Sensory processing disorder is a condition in which individuals feel intense emotional, mental, or physical pain or stress as a result of sensory overload. Sensory processing disorder often includes aversions or intense reactions to various sights and sounds related to each of the five senses:
People with sensory processing disorder may exhibit signs of overwhelm when coming in contact with various “triggers.” Some triggers are common among many people with the disorder, while others are unique and not necessarily experienced by every individual. The most common signs and symptoms of sensory processing disorder include:
Individuals with sensory processing disorder may have strong aversions to or interests in certain textures. While many people with sensory processing disorder prefer soft, smooth textures and textures, others can be overwhelming, irritating, or painful, including:
While wool sweaters and other clothing items may feel slightly itchy to the average person, trigger textures can be debilitating for an individual with sensory processing disorder. Children with sensory processing disorder may exhibit outbursts when wearing clothing that is a trigger, while adults may seek out particular fabrics to avoid contact with abrasive materials.
One of the most unique indicators of sensory processing disorder is a strong aversion to clothing tags, buttons, buckles, and fastenings. This includes:
While clothing tags and buttons may not be something many of us consider, for those with sensory processing disorder, they may have trouble concentrating or they may even feel physical pain or irritation as a result. Many people with sensory processing disorder opt for either tagless shirts or they choose to remove the tags from their clothing.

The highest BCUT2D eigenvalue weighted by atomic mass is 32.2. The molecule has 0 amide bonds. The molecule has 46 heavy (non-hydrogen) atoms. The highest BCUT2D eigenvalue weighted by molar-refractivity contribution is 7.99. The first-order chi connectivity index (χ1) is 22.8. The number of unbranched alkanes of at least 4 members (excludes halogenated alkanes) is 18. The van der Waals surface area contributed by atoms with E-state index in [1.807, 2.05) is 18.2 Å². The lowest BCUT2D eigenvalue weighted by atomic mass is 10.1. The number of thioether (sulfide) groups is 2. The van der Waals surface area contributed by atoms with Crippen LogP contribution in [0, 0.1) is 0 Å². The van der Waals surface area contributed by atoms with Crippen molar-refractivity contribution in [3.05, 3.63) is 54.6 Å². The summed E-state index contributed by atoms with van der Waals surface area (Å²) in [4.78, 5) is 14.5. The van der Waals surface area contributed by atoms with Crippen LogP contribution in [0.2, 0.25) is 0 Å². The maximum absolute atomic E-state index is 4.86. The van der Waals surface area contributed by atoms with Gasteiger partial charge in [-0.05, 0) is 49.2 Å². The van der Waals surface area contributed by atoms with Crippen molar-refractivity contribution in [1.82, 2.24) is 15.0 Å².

While nails on a chalkboard may be irritating to most people, there are noises that may not bother others that are overwhelmingly difficult to encounter for those with sensory processing disorder. Loud, unexpected noises or metallic, screeching sounds may cause anxiety, irritation, and stress. This includes noises like:
People with sensory processing disorder also commonly cite dental cleanings as a difficult experience due to the sound of dental tools scraping their teeth. In addition to various types of noises, noise level or volume is also a concern for those with sensory processing disorder. Loud radios and TVs may be difficult to listen to at levels that might be considered normal for others.
Many people with sensory processing disorder have a difficult time processing bright lights or lights that repeatedly blink or change colors. While bright lights and strobe lights do not cause seizures in those with sensory processing disorder in the way that they do for those with epilepsy, they can still be extremely uncomfortable. As a result, people with sensory processing disorder tend to avoid concerts, haunted houses, and other events with bright lights.
Because people with sensory processing disorder are sensitive to touch, they may not respond well to physical touch. Individuals with sensory processing disorder also tend to have anxiety about being in large crowds or in situations where individuals are sitting or standing in close proximity to one another, such as:
Because of their desire to maintain a boundary between themselves and others, people with sensory processing disorder may not be willing to participate in hugs, hand shakes, and other types of physical touch.